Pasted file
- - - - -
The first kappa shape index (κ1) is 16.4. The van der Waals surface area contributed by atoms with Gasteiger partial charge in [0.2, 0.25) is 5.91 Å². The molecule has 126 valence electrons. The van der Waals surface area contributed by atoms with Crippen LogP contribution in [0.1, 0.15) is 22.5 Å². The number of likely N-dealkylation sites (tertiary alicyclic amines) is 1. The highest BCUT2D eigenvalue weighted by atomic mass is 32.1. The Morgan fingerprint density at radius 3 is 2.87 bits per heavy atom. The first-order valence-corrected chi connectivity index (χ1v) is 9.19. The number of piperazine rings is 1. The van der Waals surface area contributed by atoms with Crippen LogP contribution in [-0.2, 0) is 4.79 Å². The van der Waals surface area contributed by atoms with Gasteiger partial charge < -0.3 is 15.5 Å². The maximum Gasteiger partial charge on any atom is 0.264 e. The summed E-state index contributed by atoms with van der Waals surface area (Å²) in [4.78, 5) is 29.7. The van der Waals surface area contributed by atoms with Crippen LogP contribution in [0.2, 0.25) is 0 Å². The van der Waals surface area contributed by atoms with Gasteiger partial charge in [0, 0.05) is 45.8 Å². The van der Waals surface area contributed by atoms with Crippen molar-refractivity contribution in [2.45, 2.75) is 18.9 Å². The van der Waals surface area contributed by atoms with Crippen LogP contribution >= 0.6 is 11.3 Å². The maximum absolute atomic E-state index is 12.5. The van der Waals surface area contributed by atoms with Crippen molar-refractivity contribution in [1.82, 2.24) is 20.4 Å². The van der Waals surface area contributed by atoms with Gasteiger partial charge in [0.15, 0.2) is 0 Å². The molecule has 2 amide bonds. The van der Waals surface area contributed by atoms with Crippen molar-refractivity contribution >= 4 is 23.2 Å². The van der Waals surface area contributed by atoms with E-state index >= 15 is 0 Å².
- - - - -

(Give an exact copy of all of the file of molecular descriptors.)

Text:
The first kappa shape index (κ1) is 16.4. The van der Waals surface area contributed by atoms with Gasteiger partial charge in [0.2, 0.25) is 5.91 Å². The molecule has 126 valence electrons. The van der Waals surface area contributed by atoms with Crippen LogP contribution in [0.1, 0.15) is 22.5 Å². The number of likely N-dealkylation sites (tertiary alicyclic amines) is 1. The highest BCUT2D eigenvalue weighted by atomic mass is 32.1. The Morgan fingerprint density at radius 3 is 2.87 bits per heavy atom. The first-order valence-corrected chi connectivity index (χ1v) is 9.19. The number of piperazine rings is 1. The van der Waals surface area contributed by atoms with Crippen LogP contribution in [-0.2, 0) is 4.79 Å². The van der Waals surface area contributed by atoms with Gasteiger partial charge < -0.3 is 15.5 Å². The maximum Gasteiger partial charge on any atom is 0.264 e. The summed E-state index contributed by atoms with van der Waals surface area (Å²) in [4.78, 5) is 29.7. The van der Waals surface area contributed by atoms with Crippen LogP contribution in [0.2, 0.25) is 0 Å². The van der Waals surface area contributed by atoms with Gasteiger partial charge in [0, 0.05) is 45.8 Å². The van der Waals surface area contributed by atoms with Crippen molar-refractivity contribution in [2.45, 2.75) is 18.9 Å². The van der Waals surface area contributed by atoms with Crippen LogP contribution >= 0.6 is 11.3 Å². The maximum absolute atomic E-state index is 12.5. The van der Waals surface area contributed by atoms with Crippen molar-refractivity contribution in [1.82, 2.24) is 20.4 Å². The van der Waals surface area contributed by atoms with Gasteiger partial charge in [0.15, 0.2) is 0 Å². The molecule has 2 amide bonds. The van der Waals surface area contributed by atoms with Crippen molar-refractivity contribution >= 4 is 23.2 Å². The van der Waals surface area contributed by atoms with E-state index >= 15 is 0 Å².